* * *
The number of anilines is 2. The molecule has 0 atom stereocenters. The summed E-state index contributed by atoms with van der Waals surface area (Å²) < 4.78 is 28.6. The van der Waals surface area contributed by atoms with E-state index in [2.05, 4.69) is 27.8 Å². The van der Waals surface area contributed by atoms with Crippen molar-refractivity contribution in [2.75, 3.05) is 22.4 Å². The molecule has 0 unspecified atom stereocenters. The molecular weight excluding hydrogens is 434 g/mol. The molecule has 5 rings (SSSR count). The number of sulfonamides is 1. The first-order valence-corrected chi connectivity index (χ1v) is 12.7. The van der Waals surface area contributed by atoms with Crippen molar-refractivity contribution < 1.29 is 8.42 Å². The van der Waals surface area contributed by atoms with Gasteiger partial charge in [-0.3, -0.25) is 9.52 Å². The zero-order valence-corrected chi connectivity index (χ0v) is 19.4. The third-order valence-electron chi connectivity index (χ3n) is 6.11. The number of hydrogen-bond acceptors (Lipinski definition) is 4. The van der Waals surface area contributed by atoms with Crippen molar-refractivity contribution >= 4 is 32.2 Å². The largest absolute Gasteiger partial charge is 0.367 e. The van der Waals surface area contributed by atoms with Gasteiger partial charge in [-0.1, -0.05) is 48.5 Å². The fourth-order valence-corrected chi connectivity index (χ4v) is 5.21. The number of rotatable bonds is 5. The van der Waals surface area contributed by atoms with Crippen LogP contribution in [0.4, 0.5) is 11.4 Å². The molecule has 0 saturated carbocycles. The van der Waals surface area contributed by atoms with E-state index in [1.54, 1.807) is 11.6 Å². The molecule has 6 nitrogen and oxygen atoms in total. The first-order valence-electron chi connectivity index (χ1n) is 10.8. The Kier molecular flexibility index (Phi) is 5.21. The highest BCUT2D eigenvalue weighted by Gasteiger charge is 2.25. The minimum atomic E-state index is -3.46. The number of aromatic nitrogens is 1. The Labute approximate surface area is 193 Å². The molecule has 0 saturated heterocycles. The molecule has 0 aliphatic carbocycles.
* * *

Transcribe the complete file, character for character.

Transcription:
The number of anilines is 2. The molecule has 0 atom stereocenters. The summed E-state index contributed by atoms with van der Waals surface area (Å²) < 4.78 is 28.6. The van der Waals surface area contributed by atoms with E-state index in [2.05, 4.69) is 27.8 Å². The van der Waals surface area contributed by atoms with Crippen molar-refractivity contribution in [2.75, 3.05) is 22.4 Å². The molecule has 0 unspecified atom stereocenters. The molecular weight excluding hydrogens is 434 g/mol. The molecule has 5 rings (SSSR count). The number of sulfonamides is 1. The first-order valence-corrected chi connectivity index (χ1v) is 12.7. The van der Waals surface area contributed by atoms with Crippen molar-refractivity contribution < 1.29 is 8.42 Å². The van der Waals surface area contributed by atoms with Gasteiger partial charge in [-0.3, -0.25) is 9.52 Å². The zero-order valence-corrected chi connectivity index (χ0v) is 19.4. The third-order valence-electron chi connectivity index (χ3n) is 6.11. The number of hydrogen-bond acceptors (Lipinski definition) is 4. The van der Waals surface area contributed by atoms with Crippen molar-refractivity contribution >= 4 is 32.2 Å². The largest absolute Gasteiger partial charge is 0.367 e. The van der Waals surface area contributed by atoms with Gasteiger partial charge in [-0.1, -0.05) is 48.5 Å². The fourth-order valence-corrected chi connectivity index (χ4v) is 5.21. The number of rotatable bonds is 5. The van der Waals surface area contributed by atoms with Crippen LogP contribution in [0.4, 0.5) is 11.4 Å². The molecule has 0 saturated carbocycles. The van der Waals surface area contributed by atoms with E-state index in [1.54, 1.807) is 11.6 Å². The molecule has 6 nitrogen and oxygen atoms in total. The first-order valence-electron chi connectivity index (χ1n) is 10.8. The Kier molecular flexibility index (Phi) is 5.21. The highest BCUT2D eigenvalue weighted by Gasteiger charge is 2.25. The minimum atomic E-state index is -3.46. The number of aromatic nitrogens is 1. The Labute approximate surface area is 193 Å². The molecule has 0 saturated heterocycles. The molecule has 0 aliphatic carbocycles.